A widely used security feature intended to protect access to online bank accounts is becoming increasingly ineffective, as cybercriminals develop advanced malicious software for Android devices, according to a report released Wednesday.
Many banks offer their customers two-factor authentication, which involves sending an SMS message with a code that's entered into a Web-based form. The code expires in a few minutes and is intended to thwart cybercriminals who have a person's login credentials. But there are now multiple mobile malware suites that work in tandem with desktop malware to defeat one-time passcodes, wrote Ken Baylor, research vice president for NSS Labs.
"Do not rely on SMS-based authentication," the report said. "It has been thoroughly compromised."
Nearly all mobile malware is written for the open-source Android OS, which allows users to install any application, the report said. iOS mobile malware is rare since Apple forbids downloading applications that haven't been vetted by the company.
Cybercriminals use a one-two punch. Once a PC is compromised, the malware injects new fields or pop-up menus into the screen, asking a person's phone number and their mobile operating system type and phone model.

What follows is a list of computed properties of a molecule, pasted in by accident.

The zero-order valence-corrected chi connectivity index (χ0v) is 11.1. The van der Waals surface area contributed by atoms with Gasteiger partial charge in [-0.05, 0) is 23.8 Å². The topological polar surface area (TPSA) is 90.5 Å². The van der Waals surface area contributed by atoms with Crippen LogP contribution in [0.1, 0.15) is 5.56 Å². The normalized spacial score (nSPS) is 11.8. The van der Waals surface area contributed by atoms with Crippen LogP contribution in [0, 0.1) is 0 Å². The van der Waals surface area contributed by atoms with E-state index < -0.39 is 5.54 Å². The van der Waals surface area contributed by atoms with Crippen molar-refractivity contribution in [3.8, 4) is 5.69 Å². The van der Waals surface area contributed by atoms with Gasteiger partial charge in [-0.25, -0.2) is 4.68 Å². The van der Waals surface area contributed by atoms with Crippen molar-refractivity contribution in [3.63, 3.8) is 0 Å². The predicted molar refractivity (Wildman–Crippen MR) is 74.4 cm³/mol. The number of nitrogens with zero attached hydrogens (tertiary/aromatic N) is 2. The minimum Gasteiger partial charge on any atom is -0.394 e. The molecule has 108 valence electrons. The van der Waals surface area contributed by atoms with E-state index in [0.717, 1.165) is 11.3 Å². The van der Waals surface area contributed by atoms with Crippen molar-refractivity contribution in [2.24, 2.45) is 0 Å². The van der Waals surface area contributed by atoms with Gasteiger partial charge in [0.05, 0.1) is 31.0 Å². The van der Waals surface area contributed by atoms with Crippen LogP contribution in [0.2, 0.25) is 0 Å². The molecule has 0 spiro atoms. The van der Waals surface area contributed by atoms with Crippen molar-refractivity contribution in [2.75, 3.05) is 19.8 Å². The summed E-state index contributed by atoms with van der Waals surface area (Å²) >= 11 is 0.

A link is sent to the phone, which if clicked prompts for the installation of malware that sends one-time passcodes to another phone, allowing someone to log into a person's bank account, the report said.
Much of the PC and mobile phone malware originates from countries that were part of the former Soviet Union. The malware developers focus on Android since it is widely used, and there appear to be few iOS specialists in those nations, the report said.
Well-known desktop banking malware programs such as SpyEye, Citadel, Zeus and Carberp all have a mobile Android component. Although Google patrols its Play store for malicious applications "a significant amount of malware escapes detection," the report said.
Financial institutions have been slow to keep up. As mobile banking continues to grow, their applications have security weaknesses.
"Many banks still operate mobile applications that are merely HTML wrappers rather than secure native apps," the report said.
The applications should be revised to "include a combinations of hardened browsers, certificate-based identification, unique install keys, in-app encryption, geolocation and device fingerprinting," it added.